Yet the history of Greece affords the explanation and even thejustification of the popular idea. The pagan who is in us all, tendsever to draw us downwards from sacramental and symbolic ways of thinkingto the easier life of the body and the earth. On the one hand, for bloodthat is young and hot, the life of sense is overwhelming. On the otherhand, for the weary toiler whose mind is untrained, the impression ofthe world is that of heavy clay. Each in his own way finds idealismdifficult to retain. The spirituality of nature floats like a dreambefore the mind of poets, and is seen now and then in wistful glimpsesby every one; but it needs some clearer and less elusive form, as wellas some definite association with conscience, if it is to be defendedagainst the pull of the green earth. It has been well said that, for theGreek, God was the view; but when the traveller goes forward into theview, he meets with many things which it is dangerous to identify withGod. For the young spirit of the early times the temptation toearthliness was overwhelming. The world was fair, its gates were open,and its barriers all down. Men took from literature and from religionjust as much of[Pg 6] spirituality as they understood and as little as theydesired, and the effect was swift and inevitable in that degenerationwhich reached its final form in the degraded sensuality of the laterRoman Empire.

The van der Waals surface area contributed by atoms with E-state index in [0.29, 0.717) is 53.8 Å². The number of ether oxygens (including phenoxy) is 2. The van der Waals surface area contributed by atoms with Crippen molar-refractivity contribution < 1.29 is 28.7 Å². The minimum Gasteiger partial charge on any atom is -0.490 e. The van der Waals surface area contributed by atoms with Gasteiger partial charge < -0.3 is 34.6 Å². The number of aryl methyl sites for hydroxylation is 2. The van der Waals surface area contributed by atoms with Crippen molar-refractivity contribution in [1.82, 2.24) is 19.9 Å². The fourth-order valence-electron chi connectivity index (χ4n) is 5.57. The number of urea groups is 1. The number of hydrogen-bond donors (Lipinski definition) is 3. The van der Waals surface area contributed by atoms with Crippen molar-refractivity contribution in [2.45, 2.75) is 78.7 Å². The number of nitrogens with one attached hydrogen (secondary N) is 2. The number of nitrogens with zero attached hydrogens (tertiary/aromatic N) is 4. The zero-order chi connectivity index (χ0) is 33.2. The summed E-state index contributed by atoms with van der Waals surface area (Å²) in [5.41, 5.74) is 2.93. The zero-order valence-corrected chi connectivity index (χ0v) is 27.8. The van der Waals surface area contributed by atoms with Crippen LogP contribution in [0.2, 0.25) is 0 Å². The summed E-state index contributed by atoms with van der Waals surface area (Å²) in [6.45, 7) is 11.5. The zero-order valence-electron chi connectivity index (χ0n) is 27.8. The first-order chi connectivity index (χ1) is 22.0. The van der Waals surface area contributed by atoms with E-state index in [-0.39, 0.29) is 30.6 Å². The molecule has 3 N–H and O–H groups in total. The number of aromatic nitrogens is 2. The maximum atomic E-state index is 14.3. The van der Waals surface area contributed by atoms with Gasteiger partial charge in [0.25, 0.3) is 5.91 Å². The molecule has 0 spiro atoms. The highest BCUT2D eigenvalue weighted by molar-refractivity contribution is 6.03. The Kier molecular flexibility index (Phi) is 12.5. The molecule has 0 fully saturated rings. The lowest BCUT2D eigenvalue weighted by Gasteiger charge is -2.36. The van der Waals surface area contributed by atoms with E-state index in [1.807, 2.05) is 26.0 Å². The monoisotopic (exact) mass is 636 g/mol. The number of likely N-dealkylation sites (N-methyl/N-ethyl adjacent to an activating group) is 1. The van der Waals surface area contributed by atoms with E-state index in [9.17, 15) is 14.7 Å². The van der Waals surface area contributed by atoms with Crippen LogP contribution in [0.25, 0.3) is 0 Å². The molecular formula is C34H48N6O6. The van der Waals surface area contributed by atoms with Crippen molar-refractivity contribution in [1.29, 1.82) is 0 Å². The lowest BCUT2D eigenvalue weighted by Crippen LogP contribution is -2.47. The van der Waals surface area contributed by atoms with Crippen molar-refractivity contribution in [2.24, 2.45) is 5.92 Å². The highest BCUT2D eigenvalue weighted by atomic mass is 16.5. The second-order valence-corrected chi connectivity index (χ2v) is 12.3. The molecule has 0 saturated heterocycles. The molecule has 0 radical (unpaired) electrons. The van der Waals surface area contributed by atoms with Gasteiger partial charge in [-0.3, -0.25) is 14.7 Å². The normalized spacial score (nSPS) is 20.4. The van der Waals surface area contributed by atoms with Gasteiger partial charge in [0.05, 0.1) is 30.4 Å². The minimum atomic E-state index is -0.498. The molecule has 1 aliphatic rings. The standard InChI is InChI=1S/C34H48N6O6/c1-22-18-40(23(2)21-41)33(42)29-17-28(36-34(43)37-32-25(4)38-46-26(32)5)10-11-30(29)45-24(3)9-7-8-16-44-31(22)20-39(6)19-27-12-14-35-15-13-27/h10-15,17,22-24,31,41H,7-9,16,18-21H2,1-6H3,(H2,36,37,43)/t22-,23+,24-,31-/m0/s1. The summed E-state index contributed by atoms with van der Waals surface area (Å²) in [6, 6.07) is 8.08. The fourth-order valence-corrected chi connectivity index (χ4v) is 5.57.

The confusing element in all such inquiry lies in the fact that one cannever get an unmixed paganism nor a perfect idealism. Just as the claimsof body and spirit are in our daily life inextricably interwoven, so theGreek thought hung precariously between the two, and was always more orless at the mercy of the individual interpreter and of the relativestrength of his tastes and passions. So we shall find it all through thecourse of these studies. It would be preposterous to deny some sort ofidealism to almost any pagan who has ever lived. The contrast betweenpagan and idealist is largely a matter of proportion and preponderatingtendency: yet the lines are clear enough to enable us to work with thisdistinction and to find it valuable and illuminating.